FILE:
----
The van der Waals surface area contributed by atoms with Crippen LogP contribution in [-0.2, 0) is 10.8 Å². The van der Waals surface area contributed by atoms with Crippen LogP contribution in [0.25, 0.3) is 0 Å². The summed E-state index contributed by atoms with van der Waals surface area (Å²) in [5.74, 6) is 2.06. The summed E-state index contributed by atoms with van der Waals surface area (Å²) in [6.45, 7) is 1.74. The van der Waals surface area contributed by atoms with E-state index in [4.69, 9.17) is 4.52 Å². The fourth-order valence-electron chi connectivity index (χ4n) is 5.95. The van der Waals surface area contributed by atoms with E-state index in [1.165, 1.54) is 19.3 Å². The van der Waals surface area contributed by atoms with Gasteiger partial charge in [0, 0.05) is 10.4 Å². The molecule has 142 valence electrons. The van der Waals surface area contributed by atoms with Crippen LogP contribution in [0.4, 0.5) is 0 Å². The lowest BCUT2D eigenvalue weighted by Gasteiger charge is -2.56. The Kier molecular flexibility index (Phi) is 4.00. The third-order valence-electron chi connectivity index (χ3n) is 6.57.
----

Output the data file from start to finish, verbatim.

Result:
The van der Waals surface area contributed by atoms with Crippen LogP contribution in [-0.2, 0) is 10.8 Å². The van der Waals surface area contributed by atoms with Crippen LogP contribution in [0.25, 0.3) is 0 Å². The summed E-state index contributed by atoms with van der Waals surface area (Å²) in [5.74, 6) is 2.06. The summed E-state index contributed by atoms with van der Waals surface area (Å²) in [6.45, 7) is 1.74. The van der Waals surface area contributed by atoms with E-state index in [4.69, 9.17) is 4.52 Å². The fourth-order valence-electron chi connectivity index (χ4n) is 5.95. The van der Waals surface area contributed by atoms with E-state index in [1.165, 1.54) is 19.3 Å². The van der Waals surface area contributed by atoms with Gasteiger partial charge in [0, 0.05) is 10.4 Å². The molecule has 142 valence electrons. The van der Waals surface area contributed by atoms with Crippen LogP contribution in [0.4, 0.5) is 0 Å². The lowest BCUT2D eigenvalue weighted by Gasteiger charge is -2.56. The Kier molecular flexibility index (Phi) is 4.00. The third-order valence-electron chi connectivity index (χ3n) is 6.57.